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Groups React to AT&T-MindSpring Cable Transport Agreement

Consumer and public interest advocacy groups are expressing concern over AT&T's agreement to begin opening its new cable broadband networks to rival Internet service providers.

According to the Consumer Federation of America, Consumers Union and the Center for Media Education, AT&T's actions offers no assurances that it will treat all ISPs equitably.

Jeffrey Chester, Center for Media Education executive director, said it was unfortunate that AT&T's announcement has more to do with public relations than with the public interest.

"It's not surprising that three of the six parties to the agreement refused to sign, which underscores the need for FCC action in this area," Chester said.

Chester added that the principle at stake is how to open access to cable networks in a way that facilitates the diversity and democracy of the Internet to high-speed broadband access.

"The battle to ensure open access to cable broadband networks must continue," Chester said.

C. Michael Armstrong, AT&T (T) chairman and chief executive officer, said the groups' should understand the delay is just a matter of AT&T's attempt to honor its exclusive contract with Excite@Home through 2002.

"They're frustrated that Excite@Home (ATHM) and the cable industry created a new business and a new technology to develop a new market and new lines of distribution and in doing so, crafted an exclusive arrangement facilitate it," Armstrong said. "When we acquired TCI we acquired the exclusive contract with Excite," he added.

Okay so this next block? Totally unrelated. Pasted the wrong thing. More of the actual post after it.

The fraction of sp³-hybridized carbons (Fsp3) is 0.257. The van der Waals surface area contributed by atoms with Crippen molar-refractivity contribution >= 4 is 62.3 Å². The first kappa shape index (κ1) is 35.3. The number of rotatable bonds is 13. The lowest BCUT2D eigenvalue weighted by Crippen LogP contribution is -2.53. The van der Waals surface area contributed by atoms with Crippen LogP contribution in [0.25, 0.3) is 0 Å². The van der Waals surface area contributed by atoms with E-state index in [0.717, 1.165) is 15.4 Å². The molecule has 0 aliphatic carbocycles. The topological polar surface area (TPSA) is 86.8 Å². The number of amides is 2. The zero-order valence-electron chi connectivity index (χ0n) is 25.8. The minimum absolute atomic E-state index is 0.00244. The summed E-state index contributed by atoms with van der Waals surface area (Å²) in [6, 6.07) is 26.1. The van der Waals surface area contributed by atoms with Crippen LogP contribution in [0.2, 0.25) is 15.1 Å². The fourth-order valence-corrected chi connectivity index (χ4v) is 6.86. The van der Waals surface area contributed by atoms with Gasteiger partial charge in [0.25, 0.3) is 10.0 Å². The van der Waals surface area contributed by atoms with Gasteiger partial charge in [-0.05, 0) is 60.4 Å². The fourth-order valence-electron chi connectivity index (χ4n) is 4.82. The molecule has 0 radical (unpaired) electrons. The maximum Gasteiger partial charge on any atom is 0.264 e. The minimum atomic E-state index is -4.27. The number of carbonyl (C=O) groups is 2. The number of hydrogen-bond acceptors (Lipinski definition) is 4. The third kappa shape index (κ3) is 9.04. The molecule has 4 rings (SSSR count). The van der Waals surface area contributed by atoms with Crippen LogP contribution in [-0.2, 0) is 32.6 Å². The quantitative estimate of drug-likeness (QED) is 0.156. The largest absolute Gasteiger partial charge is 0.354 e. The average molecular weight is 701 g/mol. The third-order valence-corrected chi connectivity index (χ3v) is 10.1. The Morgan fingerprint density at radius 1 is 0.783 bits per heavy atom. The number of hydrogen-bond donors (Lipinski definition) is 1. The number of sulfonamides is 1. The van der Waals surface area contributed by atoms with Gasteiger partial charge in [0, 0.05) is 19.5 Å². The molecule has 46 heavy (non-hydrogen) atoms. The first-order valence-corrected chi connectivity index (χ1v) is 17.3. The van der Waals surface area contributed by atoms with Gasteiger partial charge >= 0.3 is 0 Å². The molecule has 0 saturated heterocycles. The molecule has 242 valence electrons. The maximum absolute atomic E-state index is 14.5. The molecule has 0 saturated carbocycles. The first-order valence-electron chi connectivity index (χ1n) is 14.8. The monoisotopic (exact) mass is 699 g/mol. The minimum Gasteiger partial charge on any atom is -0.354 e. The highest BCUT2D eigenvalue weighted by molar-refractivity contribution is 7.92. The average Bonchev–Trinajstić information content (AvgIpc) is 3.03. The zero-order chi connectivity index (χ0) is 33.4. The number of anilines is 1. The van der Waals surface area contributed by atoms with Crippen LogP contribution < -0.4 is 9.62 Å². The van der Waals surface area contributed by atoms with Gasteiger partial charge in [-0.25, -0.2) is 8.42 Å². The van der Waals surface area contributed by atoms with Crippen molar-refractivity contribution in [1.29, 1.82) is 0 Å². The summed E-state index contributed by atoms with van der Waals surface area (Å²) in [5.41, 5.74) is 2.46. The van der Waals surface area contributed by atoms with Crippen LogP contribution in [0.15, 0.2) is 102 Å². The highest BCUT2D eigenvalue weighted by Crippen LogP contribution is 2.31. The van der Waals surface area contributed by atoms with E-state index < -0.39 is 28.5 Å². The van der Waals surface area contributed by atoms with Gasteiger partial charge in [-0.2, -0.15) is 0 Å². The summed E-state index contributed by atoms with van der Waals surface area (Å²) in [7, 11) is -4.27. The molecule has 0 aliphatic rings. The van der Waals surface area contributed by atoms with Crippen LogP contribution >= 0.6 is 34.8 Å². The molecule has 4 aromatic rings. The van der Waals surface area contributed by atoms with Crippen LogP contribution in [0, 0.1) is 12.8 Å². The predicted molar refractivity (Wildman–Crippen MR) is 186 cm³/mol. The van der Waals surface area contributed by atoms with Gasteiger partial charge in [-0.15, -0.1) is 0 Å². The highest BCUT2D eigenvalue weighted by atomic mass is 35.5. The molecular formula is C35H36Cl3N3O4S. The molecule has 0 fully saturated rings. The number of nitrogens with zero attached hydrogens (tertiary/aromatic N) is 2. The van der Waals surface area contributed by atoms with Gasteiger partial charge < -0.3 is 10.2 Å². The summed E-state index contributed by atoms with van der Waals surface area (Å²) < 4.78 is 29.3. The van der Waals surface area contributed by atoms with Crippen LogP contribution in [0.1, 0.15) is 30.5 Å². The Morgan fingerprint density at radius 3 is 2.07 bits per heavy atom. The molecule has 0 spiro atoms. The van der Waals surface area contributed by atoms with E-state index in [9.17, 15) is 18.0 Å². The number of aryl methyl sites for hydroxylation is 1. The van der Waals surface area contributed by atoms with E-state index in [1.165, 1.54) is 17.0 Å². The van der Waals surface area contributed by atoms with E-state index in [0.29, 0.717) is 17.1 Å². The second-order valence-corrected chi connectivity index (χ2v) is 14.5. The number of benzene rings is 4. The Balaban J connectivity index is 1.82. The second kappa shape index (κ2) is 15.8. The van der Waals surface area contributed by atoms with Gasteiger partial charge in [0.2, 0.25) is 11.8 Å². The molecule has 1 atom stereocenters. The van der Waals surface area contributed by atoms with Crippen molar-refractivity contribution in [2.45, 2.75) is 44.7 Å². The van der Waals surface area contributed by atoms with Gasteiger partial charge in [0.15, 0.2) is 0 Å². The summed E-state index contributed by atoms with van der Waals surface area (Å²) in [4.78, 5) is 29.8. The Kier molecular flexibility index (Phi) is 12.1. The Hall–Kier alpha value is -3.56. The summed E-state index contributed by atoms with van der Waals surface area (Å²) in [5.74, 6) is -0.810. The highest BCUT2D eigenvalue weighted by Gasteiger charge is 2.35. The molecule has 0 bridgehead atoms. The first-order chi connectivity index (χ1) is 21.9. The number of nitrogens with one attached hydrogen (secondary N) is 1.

Open access proponent Greg Simon, OpenNET Coalition co-director, said a more reasonable transition period for open access to AT&T's cable networks is to convert the closed system in a matter of months, not more than two years.

"The OpenNet Coalition welcomes the AT&T-MindSpring agreement because it ends the debate as to whether open access is good for business and consumers," Simon said. "AT&T concedes that the technology to share cable network access is available and that deployment should take place as quickly as possible."

Industry analysts speculate that because AT&T owns as much as 58 percent of Excite@Home's voting stock. AT&T could, in theory, renegotiate their exclusive contract with Excite@Home to readily facilitate deployment of cable services through many different Internet service providers.

Armstrong said it was true that AT&T does own a majority of the voting stock of Excite@Home, but that renegotiating the contract was not an option.

"We do have voting control per say," Armstrong said. "But if there was to be a redefinition, someone would have to pay."

Jim Cicconi, AT&T's general counsel, added the deal with Excite@Home is a valid contract with the people that built the cable network and that their shareholders have earned a return on their investment.

The consumer groups and open access advocates agree that the FCC Chairman William E. Kennard was right to take action and start the ball rolling with AT&T and national ISPs by asking industry leaders what cable access would be like when the exclusive contract with Excite@Home expire.

Representatives for each of the groups cite the fact that Kennard's cue to AT&T means that market forces have failed to open proprietary cable systems and government intervention is required to level the playing field.

Amy Cohn, Cox Communications

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